Microgrids as the next duct tape: The military’s latest projects

May 4, 2022
The US military gets credit for advancing microwaves, GPS, duct tape and other innovations we use in everyday life. It looks like future historians may add microgrids to the list.

In its quest to improve national security, the US military often inadvertently advances innovations that benefit us in everyday life. The military gets credit for microwaves, GPS and duct tape to name a few. It looks like future historians may add microgrids to the list.

To be clear, the US military didn’t invent microgrids. Thomas Edison did. But the military is driving microgrid growth — and helping the concept reach scale — as it pursues a mission to improve energy resilience at its facilities. The Army, for example, has set a goal to equip all of its bases with microgrids by 2035.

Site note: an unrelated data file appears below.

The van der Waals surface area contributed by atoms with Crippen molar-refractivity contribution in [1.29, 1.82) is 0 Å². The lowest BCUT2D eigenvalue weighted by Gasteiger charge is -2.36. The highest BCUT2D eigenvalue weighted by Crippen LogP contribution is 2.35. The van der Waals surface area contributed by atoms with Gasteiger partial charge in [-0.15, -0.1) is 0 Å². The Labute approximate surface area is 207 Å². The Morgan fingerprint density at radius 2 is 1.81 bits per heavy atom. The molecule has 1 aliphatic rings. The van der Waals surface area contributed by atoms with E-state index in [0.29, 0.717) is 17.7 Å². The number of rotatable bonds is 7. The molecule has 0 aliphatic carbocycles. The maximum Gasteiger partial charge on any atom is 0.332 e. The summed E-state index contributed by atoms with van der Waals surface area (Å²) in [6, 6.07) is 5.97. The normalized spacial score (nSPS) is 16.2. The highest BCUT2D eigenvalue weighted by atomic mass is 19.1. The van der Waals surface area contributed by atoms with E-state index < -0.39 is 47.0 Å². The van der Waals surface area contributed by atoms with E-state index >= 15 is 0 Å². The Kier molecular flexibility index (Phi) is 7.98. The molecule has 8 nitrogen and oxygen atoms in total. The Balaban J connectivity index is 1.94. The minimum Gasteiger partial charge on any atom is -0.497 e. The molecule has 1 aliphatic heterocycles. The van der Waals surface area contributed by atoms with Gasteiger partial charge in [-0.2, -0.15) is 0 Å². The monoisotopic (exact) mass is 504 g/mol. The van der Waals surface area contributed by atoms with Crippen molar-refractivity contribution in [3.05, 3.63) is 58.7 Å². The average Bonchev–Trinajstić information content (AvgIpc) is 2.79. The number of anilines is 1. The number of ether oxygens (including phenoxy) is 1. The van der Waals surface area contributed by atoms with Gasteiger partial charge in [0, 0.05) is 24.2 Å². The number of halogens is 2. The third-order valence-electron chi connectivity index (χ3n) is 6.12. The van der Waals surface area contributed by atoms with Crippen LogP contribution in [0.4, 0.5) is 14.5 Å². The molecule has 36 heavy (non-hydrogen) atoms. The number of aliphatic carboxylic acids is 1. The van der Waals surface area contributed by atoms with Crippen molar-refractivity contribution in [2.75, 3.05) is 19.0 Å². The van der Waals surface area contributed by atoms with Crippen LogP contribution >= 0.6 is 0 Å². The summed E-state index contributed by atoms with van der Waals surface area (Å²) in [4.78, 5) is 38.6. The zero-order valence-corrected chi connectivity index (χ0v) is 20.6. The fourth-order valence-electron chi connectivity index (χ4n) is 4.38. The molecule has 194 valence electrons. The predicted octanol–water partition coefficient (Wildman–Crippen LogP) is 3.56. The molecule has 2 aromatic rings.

California, Maryland and Nevada are home to three recent military microgrid deals. 

Los Alamitos 

In California, the Army last week announced that it has executed a 30-year lease agreement with Bright Canyon Energy (BCE) for a microgrid at Joint Forces Training Base-Los Alamitos (JFTB-LA), which is located about 20 miles southeast of Los Angeles.

Bright Canyon Energy, a subsidiary of Pinnacle West Capital, develops, builds, acquires, owns and operates energy infrastructure.

Under the deal, BCE will own and operate the Los Alamitos project, which will include 26 MW of solar photovoltaics, 20 MW/40 MWh of battery energy storage and 3 MW of backup generators.